It related from ‘Aishah that a group of Jews came to God’s Messenger and said, “as-sām ‘alayk” (death be on you). I understood it and said to them, “ ‘alaykum as-sam wa al-la‘nah (on you be death and curse).” God’s Messenger said, “Be calm! O ‘Aishah, for God loves that one should be kind and lenient in all matters.” I said. “O God’s Messenger! Haven’t you heard what they have said?” God’s Messenger said, “(Haven’t you heard what I have said.) I said (to them), ‘alaykum (upon you).’” 

This is historically a more reliable tradition because of the multiplicity of its chains of transmission, as it is reported to go back to several companions whereas the hadith quoted by Phipps is said to go back to only one companion. We may therefore consider it more faithful to the real character of Muhammad. If so, then we can see how he was able to calmly deal with the hate and hostility of men and neutralize them or win them over with patience, humor, and wisdom. The hadith from Muslim used by Phipps is a later creation. It reacts to the fact that some Jews wished death for Muslims and their Prophet. The logic here is that since we do not know whether the Jews mean salam or sam when they greet you, do not begin with the greeting. Wait until they say salam or sam and then simply say “wa ‘alaykum!” The idea is expressed in a completely different way in another tradition found in Muwatta, Bukhari, and Muslim: “God’s Messenger said, When the Jews greet you, they usually say, al-sam ‘alaykum (death be on you); so you should say (in reply to them), wa ‘alaykum (and on you).”  In the original version of the hadith quoted by Phipps the Jews were called ahl al-kitab (people of the book) and since Christians are also ahl al-kitab they were included in the rule as well. This analysis shows that any fanaticism in this hadith is a reaction to the hate and hostility that first started from the Jews towards Muslims. 

 

JESUS AS AN IDEALIZED FIGURE OF LOVE AND PEACE

 

As in his treatment of historical Muhammad, so also in his picture of the historical Jesus Phipps fails to meet the best existing standards of historical criticism. In some matters he has boldly faced the evidence and taken positions against the traditional views. But in other matters he naively repeats prevalent clichés. Thus he presents Jesus as a prophet of perfect love and peace. He is certainly not wrong in doing that but he seems to have been misled by the assumption that to be a prophet of peace and love means to reject all use of physical force and all attempts for political control and that Jesus must be a prophet of love and peace in this sense. But the evidence for this as the position of Jesus is nowhere near as clear as Phipps seems to think. In what follows I will present only part of the evidence to the contrary that Phipps does not duly take into account. Realizing that reconstruction of history from the gospel traditions is a complex matter, I will not make any such attempt here. I have presented my historical reconstructions in my book referred to earlier. Here my purpose will simply be to very briefly show that there is certain arbitrariness with which Phipps selects gospel texts to develop his picture of the historical Jesus.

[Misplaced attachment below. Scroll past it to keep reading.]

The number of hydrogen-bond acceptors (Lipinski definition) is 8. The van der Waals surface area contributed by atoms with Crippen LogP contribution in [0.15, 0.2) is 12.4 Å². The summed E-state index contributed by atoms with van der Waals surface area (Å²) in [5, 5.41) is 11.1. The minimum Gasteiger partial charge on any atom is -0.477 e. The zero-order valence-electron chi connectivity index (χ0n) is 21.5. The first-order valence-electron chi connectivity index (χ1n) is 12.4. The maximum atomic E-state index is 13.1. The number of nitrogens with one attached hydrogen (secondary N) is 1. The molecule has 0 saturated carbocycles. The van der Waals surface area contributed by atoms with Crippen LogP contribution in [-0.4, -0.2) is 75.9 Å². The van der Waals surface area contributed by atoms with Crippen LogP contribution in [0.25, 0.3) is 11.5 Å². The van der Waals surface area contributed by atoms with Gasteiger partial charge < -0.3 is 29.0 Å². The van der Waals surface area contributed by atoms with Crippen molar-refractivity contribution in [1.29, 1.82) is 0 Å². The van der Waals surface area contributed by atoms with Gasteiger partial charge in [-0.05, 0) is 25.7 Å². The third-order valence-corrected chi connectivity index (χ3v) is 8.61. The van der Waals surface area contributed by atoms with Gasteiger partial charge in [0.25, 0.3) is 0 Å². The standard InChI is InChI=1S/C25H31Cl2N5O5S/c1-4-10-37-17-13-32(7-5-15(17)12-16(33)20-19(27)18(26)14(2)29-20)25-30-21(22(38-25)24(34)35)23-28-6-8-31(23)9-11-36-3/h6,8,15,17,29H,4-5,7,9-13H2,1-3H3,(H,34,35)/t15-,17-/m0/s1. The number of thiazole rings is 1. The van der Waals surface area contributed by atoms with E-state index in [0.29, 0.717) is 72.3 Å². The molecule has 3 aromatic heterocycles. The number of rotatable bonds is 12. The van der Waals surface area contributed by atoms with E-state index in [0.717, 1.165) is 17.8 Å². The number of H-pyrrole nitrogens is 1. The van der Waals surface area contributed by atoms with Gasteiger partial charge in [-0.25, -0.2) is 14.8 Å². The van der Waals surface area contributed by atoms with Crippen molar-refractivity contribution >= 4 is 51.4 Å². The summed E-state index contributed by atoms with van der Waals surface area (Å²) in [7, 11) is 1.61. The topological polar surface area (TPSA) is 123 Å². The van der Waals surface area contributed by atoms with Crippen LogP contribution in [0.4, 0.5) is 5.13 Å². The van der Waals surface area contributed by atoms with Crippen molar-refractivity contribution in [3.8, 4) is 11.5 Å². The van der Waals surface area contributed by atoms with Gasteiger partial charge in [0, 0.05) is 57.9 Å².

It is said in the gospels that Jesus was crucified as king of the Jews. This is a very political charge on the basis of which several writers have argued that Jesus was indeed engaged in a military struggle as a royal pretender for the political control of Palestine. He was caught by the Roman occupiers, like so many other Jewish rebels, and put on the cross according to their law. This view may justifiably be rejected, but then we find it difficult to make sense of the crucifixion, a punishment reserved for the most violent criminals or militant rebels. 

Even if we grant that Jesus did not engage in any use of military force to gain political control, we still have to ask whether this was because of an absolute rejection of all use of force at all times or because of the fact that in the face of overwhelming Roman power it was not possible to achieve anything by physical force. To be sure there were some zealots who did not hesitate to take up arms against the overwhelming might of the Romans, but we can all agree that Jesus was far more advanced in wisdom and intelligence than those zealots and was therefore able to see that the use of force will not achieve anything.